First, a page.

The cost of killing bugs in California will start to rise if lawmakers adopt Gov. Gavin Newsom’s plan to reduce toxic pesticide use by gradually increasing fees, a measure that could affect everyone from crop dusters to home gardeners.
The fee hike, phased in over four years, is included in the governor’s budget proposal. It would nudge pesticide users toward more sustainable methods while generating money — about $45 million annually over time — for the state’s efforts at expanding the use of sustainable methods.
The fee on highly toxic pesticides would gradually more than double to 4.6 percent.
Val Dolcini, director of the Department of Pesticide Regulation, called the proposal “bold and innovative” and said “the biggest beneficiaries will be everyone in California.”
Currently, the state charges a 2.1 percent fee on the sale of pesticides entering the state. It is the same for relatively benign products as for the most problematic toxins. Whether those chemicals end up at a garden center or a commercial crop dusting operation, the initial fee is the same. And it hasn’t budged since 2004.
Under Newsom’s plan, chemicals on the low end of the hazard scale — which includes components of hand sanitizer and disinfectants — will rise slightly to 2.6 percent, while the fee on highly toxic pesticides would gradually more than double to 4.6 percent.
That came as welcome news to Californians for Pesticide Reform, whose co-directors have already sent support letters to legislative budget writers.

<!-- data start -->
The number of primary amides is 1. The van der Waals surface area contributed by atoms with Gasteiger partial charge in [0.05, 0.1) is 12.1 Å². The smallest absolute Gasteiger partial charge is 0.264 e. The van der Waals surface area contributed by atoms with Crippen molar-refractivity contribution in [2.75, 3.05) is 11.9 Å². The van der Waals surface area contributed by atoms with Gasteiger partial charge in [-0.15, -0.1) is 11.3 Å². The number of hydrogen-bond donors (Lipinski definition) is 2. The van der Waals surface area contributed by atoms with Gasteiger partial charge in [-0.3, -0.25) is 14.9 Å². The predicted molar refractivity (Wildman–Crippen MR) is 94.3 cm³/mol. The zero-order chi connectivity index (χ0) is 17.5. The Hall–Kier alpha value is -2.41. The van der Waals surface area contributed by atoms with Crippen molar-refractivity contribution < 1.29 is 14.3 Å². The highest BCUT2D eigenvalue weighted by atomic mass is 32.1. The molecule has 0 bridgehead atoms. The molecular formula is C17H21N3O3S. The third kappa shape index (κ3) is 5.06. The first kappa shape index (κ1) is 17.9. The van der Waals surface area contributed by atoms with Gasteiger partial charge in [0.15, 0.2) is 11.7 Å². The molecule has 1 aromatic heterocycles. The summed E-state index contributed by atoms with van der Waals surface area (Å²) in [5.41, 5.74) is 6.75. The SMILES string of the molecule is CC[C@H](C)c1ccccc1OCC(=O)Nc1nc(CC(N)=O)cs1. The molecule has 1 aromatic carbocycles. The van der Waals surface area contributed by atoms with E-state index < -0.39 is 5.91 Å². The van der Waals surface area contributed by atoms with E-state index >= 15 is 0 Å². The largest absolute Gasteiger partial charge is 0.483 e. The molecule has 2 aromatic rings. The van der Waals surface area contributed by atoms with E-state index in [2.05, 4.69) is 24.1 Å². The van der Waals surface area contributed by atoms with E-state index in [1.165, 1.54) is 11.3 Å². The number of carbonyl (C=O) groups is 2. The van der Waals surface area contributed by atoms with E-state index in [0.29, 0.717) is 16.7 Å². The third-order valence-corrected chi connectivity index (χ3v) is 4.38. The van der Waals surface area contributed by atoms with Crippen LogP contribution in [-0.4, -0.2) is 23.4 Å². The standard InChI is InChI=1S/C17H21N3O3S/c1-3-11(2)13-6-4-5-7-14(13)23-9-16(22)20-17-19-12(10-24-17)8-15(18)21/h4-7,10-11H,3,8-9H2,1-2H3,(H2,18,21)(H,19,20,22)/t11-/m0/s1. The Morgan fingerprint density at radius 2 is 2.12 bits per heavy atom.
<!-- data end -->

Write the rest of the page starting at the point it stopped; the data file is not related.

Newsom’s budget proposal includes $3.75 million non-conventional pest management technologies for specialty crops.
“An update of the fee structure is long overdue,” wrote Sarah Aird and Jane Sellen, “and the proposed increase will provide needed funding in support of more ecological and resilient farming, increased oversight, and better protections for communities and ecosystems.”
The tiered system would “nearly double the costs for high-risk pesticides, such as those containing 1,3-dicloropropane and metam-potassium, which are among the most popular in the state to treat insects and weeds. Both come with a poison warning label,” Bloomberg News reported.
“The really good news,” said Director Dolcini, “is that California farmers have already begun using integrated pest management. And we think this infusion will continue to support those efforts and make great progress toward making sure integrated pest management is available not only for farmers but for all Californians who want to manage pests more sustainably.”
According to the Department of Food and Agriculture, more than a third of the country’s vegetables and two thirds of its fruit and nuts are grown here. California agriculture is a diversified $50 billion industry with some 400 individual commodities.
That large number of crops, however, comes with its own set of problems, because chemical manufacturers naturally want to focus on volume, which can leave the growers of specialty crops with fewer pest-control options. To address that, Newsom’s budget proposal includes $3.75 million non-conventional pest management technologies for specialty crops, including responses to exotic pests.
The proposal, which does not yet have a bill number, is expected to be heard in Senate Budget Subcommittee No. 2 and Assembly Budget Subcommittee 3 later this month.